As a kid, I remember Dad emerging from the bathroom with Band-Aids stuck to his freshly shaven chin. “I nicked myself again,” he would sigh, and being squeamish at the sight of blood, he would slap on the first thing he could find. It was not always the ideal match. Sometimes he would be sporting the little round bandages, sometimes the skinny long ones. On the rare occasions of multiple shaving wounds, he would have a mix of bandages adorning his freshly shorn stubble.
The last month of his life, Dad was in the CCU at Presbyterian Hospital in Albuquerque. The nurse, a gregarious type who had called me in Atlanta to tell me that the doctor said keeping my dad on life support was futile, came in to shave my dad. My mom and I stepped out for lunch, and upon our return, the nurse rushed back into the room. “I’m so sorry,” she exclaimed.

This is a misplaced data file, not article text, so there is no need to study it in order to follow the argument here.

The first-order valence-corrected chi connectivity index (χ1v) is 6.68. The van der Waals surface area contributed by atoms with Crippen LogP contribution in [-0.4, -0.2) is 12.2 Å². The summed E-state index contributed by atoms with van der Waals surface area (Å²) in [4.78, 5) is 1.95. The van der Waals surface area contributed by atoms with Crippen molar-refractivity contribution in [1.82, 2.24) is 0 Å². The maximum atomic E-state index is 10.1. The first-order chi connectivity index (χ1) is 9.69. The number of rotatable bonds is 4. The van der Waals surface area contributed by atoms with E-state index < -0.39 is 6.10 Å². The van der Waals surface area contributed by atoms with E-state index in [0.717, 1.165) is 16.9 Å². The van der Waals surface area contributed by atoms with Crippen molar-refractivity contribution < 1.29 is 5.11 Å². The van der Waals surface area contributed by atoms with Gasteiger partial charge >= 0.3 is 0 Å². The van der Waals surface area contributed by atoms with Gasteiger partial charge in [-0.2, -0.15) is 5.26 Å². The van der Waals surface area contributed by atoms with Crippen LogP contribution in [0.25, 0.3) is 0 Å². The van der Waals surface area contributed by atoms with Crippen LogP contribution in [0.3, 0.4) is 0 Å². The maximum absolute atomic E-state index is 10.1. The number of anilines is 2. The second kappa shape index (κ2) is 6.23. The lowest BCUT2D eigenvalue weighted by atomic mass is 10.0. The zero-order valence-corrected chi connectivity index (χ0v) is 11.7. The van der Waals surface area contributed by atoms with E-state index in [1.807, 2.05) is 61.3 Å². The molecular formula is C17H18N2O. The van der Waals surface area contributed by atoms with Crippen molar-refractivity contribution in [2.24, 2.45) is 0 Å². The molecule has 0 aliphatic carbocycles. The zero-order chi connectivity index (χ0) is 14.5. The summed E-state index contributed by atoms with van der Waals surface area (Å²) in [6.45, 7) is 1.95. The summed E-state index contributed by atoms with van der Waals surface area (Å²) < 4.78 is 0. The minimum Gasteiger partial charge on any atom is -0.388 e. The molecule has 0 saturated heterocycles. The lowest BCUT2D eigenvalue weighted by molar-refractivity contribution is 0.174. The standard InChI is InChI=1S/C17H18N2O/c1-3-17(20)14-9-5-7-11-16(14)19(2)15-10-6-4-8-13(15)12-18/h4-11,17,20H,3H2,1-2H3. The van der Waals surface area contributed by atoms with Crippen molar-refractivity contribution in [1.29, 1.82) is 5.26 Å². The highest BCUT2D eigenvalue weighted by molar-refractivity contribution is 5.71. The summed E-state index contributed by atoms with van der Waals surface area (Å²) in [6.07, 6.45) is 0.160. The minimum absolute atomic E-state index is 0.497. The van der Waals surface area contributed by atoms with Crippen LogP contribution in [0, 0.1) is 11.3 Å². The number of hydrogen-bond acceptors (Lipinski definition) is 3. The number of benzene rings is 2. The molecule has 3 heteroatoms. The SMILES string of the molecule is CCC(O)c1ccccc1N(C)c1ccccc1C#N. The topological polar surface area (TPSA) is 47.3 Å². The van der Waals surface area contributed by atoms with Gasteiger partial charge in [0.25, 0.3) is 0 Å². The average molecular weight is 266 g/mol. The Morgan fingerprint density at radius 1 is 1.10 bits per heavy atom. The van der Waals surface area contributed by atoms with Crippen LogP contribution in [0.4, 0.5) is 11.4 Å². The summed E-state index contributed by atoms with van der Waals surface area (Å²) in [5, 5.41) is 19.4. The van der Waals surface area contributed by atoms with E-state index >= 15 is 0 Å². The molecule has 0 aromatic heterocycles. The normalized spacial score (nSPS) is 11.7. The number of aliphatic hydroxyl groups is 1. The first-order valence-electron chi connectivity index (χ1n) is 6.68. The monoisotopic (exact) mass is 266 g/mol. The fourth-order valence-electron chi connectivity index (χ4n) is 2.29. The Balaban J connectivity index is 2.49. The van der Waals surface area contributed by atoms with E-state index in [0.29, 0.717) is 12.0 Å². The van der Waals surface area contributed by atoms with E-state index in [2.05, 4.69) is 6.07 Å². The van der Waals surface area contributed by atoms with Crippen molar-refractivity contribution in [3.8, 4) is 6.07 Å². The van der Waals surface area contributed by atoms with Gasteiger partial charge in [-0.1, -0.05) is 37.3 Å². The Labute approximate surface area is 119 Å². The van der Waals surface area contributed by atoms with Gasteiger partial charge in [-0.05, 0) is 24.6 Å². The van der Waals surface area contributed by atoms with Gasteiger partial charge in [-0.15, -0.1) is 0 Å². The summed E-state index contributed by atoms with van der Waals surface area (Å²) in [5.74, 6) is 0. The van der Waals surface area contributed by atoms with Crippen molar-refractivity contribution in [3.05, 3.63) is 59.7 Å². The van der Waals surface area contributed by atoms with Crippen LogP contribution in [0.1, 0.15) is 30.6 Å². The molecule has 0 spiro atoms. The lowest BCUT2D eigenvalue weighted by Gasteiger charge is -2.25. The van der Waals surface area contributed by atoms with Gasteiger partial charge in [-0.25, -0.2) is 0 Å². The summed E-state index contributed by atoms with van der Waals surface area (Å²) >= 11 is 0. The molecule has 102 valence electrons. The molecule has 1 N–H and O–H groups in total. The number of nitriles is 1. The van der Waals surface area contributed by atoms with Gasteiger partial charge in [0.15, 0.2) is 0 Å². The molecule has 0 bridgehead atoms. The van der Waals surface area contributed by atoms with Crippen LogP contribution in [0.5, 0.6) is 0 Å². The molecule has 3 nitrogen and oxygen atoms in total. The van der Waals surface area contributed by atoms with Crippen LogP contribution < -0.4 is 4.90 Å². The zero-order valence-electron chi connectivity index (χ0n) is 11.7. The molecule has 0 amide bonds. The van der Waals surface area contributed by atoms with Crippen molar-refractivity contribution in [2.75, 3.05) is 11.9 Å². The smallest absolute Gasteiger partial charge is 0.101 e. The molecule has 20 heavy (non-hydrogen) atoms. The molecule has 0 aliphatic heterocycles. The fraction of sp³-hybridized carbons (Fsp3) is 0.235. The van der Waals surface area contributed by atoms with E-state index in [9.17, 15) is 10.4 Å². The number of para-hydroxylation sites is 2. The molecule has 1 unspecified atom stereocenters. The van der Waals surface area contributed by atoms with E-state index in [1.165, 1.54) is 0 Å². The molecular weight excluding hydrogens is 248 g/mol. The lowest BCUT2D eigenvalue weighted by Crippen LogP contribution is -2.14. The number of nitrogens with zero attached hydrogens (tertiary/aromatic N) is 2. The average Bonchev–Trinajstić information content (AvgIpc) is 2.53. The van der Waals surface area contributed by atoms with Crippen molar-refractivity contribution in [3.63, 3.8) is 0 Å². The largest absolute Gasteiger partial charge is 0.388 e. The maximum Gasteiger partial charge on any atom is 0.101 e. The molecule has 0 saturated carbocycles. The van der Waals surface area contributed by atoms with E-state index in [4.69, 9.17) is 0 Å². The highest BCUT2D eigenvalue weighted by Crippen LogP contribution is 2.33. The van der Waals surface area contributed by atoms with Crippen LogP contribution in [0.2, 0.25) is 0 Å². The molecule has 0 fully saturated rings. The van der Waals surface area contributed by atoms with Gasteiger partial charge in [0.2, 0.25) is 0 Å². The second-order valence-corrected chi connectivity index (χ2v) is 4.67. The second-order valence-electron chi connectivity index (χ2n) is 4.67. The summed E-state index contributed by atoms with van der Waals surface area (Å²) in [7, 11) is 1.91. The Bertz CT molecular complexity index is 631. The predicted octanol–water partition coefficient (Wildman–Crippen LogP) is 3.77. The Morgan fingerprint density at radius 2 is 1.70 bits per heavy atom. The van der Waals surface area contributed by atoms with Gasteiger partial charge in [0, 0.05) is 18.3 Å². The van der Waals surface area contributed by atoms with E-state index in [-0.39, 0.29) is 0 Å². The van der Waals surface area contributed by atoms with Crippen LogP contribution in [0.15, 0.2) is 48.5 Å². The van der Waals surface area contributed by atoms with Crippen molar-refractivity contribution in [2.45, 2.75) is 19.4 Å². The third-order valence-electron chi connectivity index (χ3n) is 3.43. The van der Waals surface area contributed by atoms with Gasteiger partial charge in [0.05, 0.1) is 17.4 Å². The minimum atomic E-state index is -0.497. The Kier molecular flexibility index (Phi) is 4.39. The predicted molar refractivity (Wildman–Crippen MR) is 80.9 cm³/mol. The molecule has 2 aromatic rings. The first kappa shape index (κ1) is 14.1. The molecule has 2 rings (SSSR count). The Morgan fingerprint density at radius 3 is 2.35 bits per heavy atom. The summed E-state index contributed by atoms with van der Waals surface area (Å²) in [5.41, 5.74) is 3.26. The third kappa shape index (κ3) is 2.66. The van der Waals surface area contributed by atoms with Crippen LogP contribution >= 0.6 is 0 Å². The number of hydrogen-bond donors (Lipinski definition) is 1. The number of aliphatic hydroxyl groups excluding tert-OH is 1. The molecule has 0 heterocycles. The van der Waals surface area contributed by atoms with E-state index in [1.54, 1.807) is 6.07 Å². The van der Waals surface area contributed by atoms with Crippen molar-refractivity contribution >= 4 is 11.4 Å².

Dad had a Band-Aid on his face, and a bit of dried blood could be seen around the edges.
“I accidentally cut him while shaving him,” the nurse said with great remorse.
Dad was unaware of the shaving snafu. He was under sedation and on a ventilator. I guess one could call it adding insult to injury, but considering everything Dad was going through at the time, floating somewhere between life and death, something with a simple fix like a shaving cut was almost a relief.